Program Admission Requirements
The criteria for admission to the Master of Science in Nursing degree program are as follows:
- A Bachelor of Science in Nursing (B.S.N.) degree from a program accredited by the National League for Nursing Accrediting Commission (NLNAC) or the Commission on Collegiate Nursing Education (CCNE);
- A “B” average (3.0 grade point average on a 4.0 scale) in the nursing major;
- Submission of Graduate Record Examination (GRE) scores (only for applicants with an undergraduate GPA for their B.S.N. degree lower than 3.2) Applicants with a GPA of 3.2 or higher will not be required to submit GRE scores.
- Licensure in the United States as a registered nurse and eligibility for licensure in Tennessee or compact state.
Documentation of the above requirements must be included with the application materials submitted to the School of Graduate Studies along with a current resume. Three (3) professional references should be included in the application packet. Applicants are encouraged to request references from individuals who can best assess one’s potential for graduate study (e.g. previous nursing faculty, other master’s prepared nurses). Admission to the program will be based on competitive selection from the pool of applicants who meet the admission requirements. All applications will be reviewed by the College of Nursing Graduate Admissions Committee. Applications submitted after the application deadline will not be considered. Application deadlines are as follows:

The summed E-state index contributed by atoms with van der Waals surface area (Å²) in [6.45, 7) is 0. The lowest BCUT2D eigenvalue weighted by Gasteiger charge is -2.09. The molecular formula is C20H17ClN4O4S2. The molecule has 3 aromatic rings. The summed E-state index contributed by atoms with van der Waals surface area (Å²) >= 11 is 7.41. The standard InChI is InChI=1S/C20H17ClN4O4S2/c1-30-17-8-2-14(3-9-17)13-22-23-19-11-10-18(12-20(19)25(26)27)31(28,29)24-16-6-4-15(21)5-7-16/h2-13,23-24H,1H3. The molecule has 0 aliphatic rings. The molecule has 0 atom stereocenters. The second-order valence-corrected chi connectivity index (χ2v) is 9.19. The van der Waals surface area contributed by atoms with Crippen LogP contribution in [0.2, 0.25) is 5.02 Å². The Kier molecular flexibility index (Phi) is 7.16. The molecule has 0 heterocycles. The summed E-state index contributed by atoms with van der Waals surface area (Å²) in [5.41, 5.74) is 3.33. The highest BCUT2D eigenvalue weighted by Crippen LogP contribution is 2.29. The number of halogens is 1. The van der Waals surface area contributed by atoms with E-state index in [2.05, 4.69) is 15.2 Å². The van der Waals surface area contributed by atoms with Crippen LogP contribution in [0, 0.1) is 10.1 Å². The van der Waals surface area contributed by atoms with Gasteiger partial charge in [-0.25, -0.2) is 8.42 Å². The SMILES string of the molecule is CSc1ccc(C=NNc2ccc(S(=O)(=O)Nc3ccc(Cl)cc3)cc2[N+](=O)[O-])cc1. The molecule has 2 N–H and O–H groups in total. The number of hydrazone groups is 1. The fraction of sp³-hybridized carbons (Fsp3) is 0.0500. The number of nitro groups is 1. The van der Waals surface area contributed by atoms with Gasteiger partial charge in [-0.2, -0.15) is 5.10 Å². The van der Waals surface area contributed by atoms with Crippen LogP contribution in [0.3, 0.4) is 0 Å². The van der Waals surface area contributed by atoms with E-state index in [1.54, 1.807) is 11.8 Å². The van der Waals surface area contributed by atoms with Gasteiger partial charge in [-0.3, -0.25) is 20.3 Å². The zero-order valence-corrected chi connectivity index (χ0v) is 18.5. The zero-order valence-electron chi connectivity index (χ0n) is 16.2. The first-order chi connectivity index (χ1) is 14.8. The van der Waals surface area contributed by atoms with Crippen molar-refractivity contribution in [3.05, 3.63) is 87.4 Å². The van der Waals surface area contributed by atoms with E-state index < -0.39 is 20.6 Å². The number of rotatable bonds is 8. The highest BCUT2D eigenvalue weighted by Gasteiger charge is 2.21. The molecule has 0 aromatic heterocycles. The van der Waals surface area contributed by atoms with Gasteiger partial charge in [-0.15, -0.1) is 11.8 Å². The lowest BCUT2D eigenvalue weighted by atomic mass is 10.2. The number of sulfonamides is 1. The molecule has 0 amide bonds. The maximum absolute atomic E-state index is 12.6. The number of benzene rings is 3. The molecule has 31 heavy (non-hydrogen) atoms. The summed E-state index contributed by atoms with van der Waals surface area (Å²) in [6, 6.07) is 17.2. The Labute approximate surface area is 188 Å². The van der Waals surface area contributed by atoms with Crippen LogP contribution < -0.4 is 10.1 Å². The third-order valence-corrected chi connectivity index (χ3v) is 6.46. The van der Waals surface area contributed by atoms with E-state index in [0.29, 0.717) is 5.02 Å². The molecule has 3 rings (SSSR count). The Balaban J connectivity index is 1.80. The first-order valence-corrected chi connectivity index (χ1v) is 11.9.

Fall semester deadline - February 1;
Spring semester deadline - July 1;
Summer semester deadline - December 1.
Full-time study begins only in the fall semester.
Factors given consideration in the admission decision include the following: Grade Point Average, level of GRE performance if required, professional work experience, demonstration of professional commitment through continuing education, professional honors and awards, writing ability, demonstrated interest in primary care in rural settings, and references. Applicants are strongly encouraged to address their accomplishments in these areas in their essay, required by the School of Graduate Studies, and in a vita/résumé submitted with the application. The Graduate Admissions Committee may exercise discretion in the admission of promising students who present rationale for their fitness for graduate study yet lack compliance with all criteria. A personal interview may be required.